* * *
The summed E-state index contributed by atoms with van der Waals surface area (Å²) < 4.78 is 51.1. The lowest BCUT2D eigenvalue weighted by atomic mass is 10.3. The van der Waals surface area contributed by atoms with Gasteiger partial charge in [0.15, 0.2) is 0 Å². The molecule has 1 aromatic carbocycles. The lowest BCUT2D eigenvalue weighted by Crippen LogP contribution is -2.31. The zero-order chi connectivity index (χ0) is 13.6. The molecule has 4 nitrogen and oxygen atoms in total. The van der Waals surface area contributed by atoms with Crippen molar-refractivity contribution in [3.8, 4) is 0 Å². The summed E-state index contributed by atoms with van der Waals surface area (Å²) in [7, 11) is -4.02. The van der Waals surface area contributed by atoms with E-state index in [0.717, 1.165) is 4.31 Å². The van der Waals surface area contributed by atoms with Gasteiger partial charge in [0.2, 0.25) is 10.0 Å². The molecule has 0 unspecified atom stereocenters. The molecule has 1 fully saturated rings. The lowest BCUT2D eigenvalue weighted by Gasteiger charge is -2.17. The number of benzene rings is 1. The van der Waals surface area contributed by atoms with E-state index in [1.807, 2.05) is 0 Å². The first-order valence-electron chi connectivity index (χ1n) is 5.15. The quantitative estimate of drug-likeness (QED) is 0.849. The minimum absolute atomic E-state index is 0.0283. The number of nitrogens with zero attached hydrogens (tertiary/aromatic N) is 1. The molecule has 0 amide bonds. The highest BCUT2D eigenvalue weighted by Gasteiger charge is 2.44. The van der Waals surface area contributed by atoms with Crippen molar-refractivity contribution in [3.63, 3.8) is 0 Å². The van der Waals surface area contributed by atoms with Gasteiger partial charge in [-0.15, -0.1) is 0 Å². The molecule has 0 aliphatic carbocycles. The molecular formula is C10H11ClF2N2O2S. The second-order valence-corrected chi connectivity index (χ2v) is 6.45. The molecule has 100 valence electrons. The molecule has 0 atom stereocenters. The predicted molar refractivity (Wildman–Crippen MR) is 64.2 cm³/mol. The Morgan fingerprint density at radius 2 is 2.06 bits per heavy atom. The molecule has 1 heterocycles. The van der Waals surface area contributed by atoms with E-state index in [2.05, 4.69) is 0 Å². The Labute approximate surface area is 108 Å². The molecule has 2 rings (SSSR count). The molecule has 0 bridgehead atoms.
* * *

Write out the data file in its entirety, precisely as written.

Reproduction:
The summed E-state index contributed by atoms with van der Waals surface area (Å²) < 4.78 is 51.1. The lowest BCUT2D eigenvalue weighted by atomic mass is 10.3. The van der Waals surface area contributed by atoms with Gasteiger partial charge in [0.15, 0.2) is 0 Å². The molecule has 1 aromatic carbocycles. The lowest BCUT2D eigenvalue weighted by Crippen LogP contribution is -2.31. The zero-order chi connectivity index (χ0) is 13.6. The molecule has 4 nitrogen and oxygen atoms in total. The van der Waals surface area contributed by atoms with Crippen molar-refractivity contribution in [3.8, 4) is 0 Å². The summed E-state index contributed by atoms with van der Waals surface area (Å²) in [7, 11) is -4.02. The van der Waals surface area contributed by atoms with E-state index in [0.717, 1.165) is 4.31 Å². The van der Waals surface area contributed by atoms with Gasteiger partial charge in [0.2, 0.25) is 10.0 Å². The molecule has 0 unspecified atom stereocenters. The molecule has 1 fully saturated rings. The lowest BCUT2D eigenvalue weighted by Gasteiger charge is -2.17. The number of benzene rings is 1. The van der Waals surface area contributed by atoms with E-state index in [1.807, 2.05) is 0 Å². The first-order valence-electron chi connectivity index (χ1n) is 5.15. The quantitative estimate of drug-likeness (QED) is 0.849. The minimum absolute atomic E-state index is 0.0283. The number of nitrogens with zero attached hydrogens (tertiary/aromatic N) is 1. The molecule has 0 amide bonds. The highest BCUT2D eigenvalue weighted by Gasteiger charge is 2.44. The van der Waals surface area contributed by atoms with Crippen molar-refractivity contribution in [3.63, 3.8) is 0 Å². The van der Waals surface area contributed by atoms with Gasteiger partial charge in [-0.15, -0.1) is 0 Å². The molecule has 0 aliphatic carbocycles. The molecular formula is C10H11ClF2N2O2S. The second-order valence-corrected chi connectivity index (χ2v) is 6.45. The molecule has 100 valence electrons. The molecule has 0 atom stereocenters. The predicted molar refractivity (Wildman–Crippen MR) is 64.2 cm³/mol. The Morgan fingerprint density at radius 2 is 2.06 bits per heavy atom. The molecule has 1 heterocycles. The van der Waals surface area contributed by atoms with E-state index in [2.05, 4.69) is 0 Å². The Labute approximate surface area is 108 Å². The molecule has 2 rings (SSSR count). The molecule has 0 bridgehead atoms.